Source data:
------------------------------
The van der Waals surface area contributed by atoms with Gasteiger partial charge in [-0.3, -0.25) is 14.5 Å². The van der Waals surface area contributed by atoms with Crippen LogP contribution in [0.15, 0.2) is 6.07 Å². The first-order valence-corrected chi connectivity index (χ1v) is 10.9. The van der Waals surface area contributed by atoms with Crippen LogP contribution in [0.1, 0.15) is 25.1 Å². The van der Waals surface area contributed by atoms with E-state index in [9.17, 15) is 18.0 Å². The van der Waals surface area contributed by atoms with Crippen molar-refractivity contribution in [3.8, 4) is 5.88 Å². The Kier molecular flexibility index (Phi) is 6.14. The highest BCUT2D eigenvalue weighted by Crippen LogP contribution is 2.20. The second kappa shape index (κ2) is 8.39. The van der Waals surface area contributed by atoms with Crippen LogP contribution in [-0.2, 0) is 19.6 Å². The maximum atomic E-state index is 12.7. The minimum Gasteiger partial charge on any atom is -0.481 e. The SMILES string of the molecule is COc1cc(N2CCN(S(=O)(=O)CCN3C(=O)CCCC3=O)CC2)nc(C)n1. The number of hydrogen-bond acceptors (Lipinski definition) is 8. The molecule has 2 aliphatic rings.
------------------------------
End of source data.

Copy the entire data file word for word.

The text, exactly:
The van der Waals surface area contributed by atoms with Gasteiger partial charge in [-0.3, -0.25) is 14.5 Å². The van der Waals surface area contributed by atoms with Crippen LogP contribution in [0.15, 0.2) is 6.07 Å². The first-order valence-corrected chi connectivity index (χ1v) is 10.9. The van der Waals surface area contributed by atoms with Crippen LogP contribution in [0.1, 0.15) is 25.1 Å². The van der Waals surface area contributed by atoms with E-state index in [9.17, 15) is 18.0 Å². The van der Waals surface area contributed by atoms with Crippen molar-refractivity contribution in [3.8, 4) is 5.88 Å². The Kier molecular flexibility index (Phi) is 6.14. The highest BCUT2D eigenvalue weighted by Crippen LogP contribution is 2.20. The second kappa shape index (κ2) is 8.39. The van der Waals surface area contributed by atoms with Crippen LogP contribution in [-0.2, 0) is 19.6 Å². The maximum atomic E-state index is 12.7. The minimum Gasteiger partial charge on any atom is -0.481 e. The SMILES string of the molecule is COc1cc(N2CCN(S(=O)(=O)CCN3C(=O)CCCC3=O)CC2)nc(C)n1. The number of hydrogen-bond acceptors (Lipinski definition) is 8. The molecule has 2 aliphatic rings.